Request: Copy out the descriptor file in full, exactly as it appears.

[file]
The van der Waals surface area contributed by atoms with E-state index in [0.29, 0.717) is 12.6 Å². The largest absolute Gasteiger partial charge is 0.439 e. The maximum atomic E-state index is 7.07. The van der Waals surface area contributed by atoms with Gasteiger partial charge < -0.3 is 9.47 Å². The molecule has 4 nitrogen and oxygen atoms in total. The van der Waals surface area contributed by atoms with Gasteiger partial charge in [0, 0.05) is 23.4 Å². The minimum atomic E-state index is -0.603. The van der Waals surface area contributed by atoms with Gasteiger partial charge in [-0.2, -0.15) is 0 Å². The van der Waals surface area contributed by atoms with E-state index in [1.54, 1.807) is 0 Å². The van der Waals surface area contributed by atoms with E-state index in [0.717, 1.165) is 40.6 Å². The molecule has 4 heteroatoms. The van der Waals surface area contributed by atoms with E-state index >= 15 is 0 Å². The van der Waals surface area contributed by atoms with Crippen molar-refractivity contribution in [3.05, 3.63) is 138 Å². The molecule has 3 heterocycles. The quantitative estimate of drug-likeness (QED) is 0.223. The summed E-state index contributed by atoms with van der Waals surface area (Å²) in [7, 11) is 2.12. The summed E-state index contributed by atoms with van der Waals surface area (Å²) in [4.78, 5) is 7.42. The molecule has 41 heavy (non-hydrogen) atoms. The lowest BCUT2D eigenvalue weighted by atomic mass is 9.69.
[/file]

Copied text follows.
The van der Waals surface area contributed by atoms with E-state index in [0.29, 0.717) is 12.6 Å². The largest absolute Gasteiger partial charge is 0.439 e. The maximum atomic E-state index is 7.07. The van der Waals surface area contributed by atoms with Gasteiger partial charge < -0.3 is 9.47 Å². The molecule has 4 nitrogen and oxygen atoms in total. The van der Waals surface area contributed by atoms with Gasteiger partial charge in [0, 0.05) is 23.4 Å². The minimum atomic E-state index is -0.603. The van der Waals surface area contributed by atoms with Gasteiger partial charge in [-0.2, -0.15) is 0 Å². The van der Waals surface area contributed by atoms with E-state index in [1.54, 1.807) is 0 Å². The van der Waals surface area contributed by atoms with E-state index in [0.717, 1.165) is 40.6 Å². The molecule has 4 heteroatoms. The van der Waals surface area contributed by atoms with E-state index >= 15 is 0 Å². The van der Waals surface area contributed by atoms with Crippen molar-refractivity contribution in [3.05, 3.63) is 138 Å². The molecule has 3 heterocycles. The quantitative estimate of drug-likeness (QED) is 0.223. The summed E-state index contributed by atoms with van der Waals surface area (Å²) in [7, 11) is 2.12. The summed E-state index contributed by atoms with van der Waals surface area (Å²) in [4.78, 5) is 7.42. The molecule has 41 heavy (non-hydrogen) atoms. The lowest BCUT2D eigenvalue weighted by atomic mass is 9.69.